My god that’s a mess.

Nothing Changes Except The Red Lights

People have been asking me what I think about the recent election held by our neighbors down south.

Well.

Here’s what I see.

The historical significance of an African American being elected president is not lost on me. I get that it’s a big deal.

That being said, I’m getting tired about hearing about “the black president”. Maybe it’s me, but I’ve been of the mind for as long as I can remember that skin colour really shouldn’t have anything to do with who should be elected into any office. The bottom line is that in a perfect world the job should always go to the best-qualified person with the most relevant experience.

I think that would be a good thing.

It is also, though, clearly not the reality in any way shape or form. Almost all of the excitement and discussion surrounding Obama have been based around the fact that he is black. There has been little to no discussion surrounding his actual policies or beliefs and in the last two months of asking only one person has been able to tell me the name of his vice president elect.

That scares me.

The other thing that scares me is the sudden explosion of “hope” that not only the states have seen, but that many parts of the world has seen. I’ve long held that hope is one of the worst things that can happen to anybody, and with the astronomical expectations that are now being placed on Obama by his country and the world, he is doomed to disappoint.

In some countries that’s ok. They’ll deal.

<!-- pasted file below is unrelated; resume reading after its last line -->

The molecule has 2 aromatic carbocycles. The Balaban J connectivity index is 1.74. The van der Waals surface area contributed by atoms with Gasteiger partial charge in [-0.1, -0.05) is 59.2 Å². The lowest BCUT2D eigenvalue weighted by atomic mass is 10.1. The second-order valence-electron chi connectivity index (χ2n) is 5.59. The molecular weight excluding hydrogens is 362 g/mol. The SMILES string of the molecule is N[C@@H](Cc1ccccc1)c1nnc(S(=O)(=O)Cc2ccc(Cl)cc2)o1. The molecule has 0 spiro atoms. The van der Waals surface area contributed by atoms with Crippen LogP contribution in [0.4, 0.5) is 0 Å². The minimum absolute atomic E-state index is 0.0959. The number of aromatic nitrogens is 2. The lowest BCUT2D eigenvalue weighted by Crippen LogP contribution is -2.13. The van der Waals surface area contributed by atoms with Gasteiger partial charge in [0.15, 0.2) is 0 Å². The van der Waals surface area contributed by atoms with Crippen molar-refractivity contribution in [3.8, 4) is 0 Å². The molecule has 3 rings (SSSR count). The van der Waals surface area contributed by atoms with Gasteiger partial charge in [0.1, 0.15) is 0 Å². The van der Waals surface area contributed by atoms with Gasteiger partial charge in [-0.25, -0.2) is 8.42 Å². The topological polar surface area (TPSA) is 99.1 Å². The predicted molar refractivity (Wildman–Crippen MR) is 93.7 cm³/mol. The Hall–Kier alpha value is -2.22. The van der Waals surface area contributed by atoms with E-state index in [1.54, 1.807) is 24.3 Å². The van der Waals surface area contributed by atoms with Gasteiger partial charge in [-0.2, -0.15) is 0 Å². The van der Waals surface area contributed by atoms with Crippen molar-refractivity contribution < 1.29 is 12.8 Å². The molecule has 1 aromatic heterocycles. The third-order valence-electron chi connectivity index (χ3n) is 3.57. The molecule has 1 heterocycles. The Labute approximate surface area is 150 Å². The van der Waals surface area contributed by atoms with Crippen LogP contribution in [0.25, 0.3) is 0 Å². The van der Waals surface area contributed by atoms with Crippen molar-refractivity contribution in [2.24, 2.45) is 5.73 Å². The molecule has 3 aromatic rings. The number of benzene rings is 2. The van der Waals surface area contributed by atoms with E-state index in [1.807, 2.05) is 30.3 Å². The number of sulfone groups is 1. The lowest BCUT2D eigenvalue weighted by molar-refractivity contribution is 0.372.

In others… disappointment, well that’s not going to be handled quite so well I think.

The other thing that scares me is the international cult of personality that’s surrounding him. Those never end well either.

So I guess in summation, I’m thrilled that the states have elected a black president, I just would have liked it if they could have found out more about the man they elected rather than the colour of him.

And in fairness, McCains concession speech floored me. That was classic McCain and it was really good to see him back. Wish he had been around the last two years though.

This is, I suspect, going to get a whole lot worse before it gets better.

On a happier and more whimsical note, I now harbour a dark secret hope that the african americans of the entertainment world may now feel comfortable pushing for decent roles on sitcoms. I mean, I have several friends who are african american and wildly entertaining, and I've never believed that skin colour has anything to do with the amount of funny that a person can muster, but good god enough with the steve urkel tyler perry cliches. There's a black man soon to be in the oval office, can we please get some black sitcoms with dignity?

I'm going to get in trouble for that.

I'm sure of it.

Rogers “Friends”

Rogers “Friends”

On a side note, I have the deepest of wishes that the entire Rogers wireless wannabe cast of friends find their way onto a bus that goes diving of a cliff.

That’s all I want for Christmas. The end of those wankers.

Just leave the windshield wiper under the tree for me and I’ll be happy.

you know where to find me.

Nate@natepike.com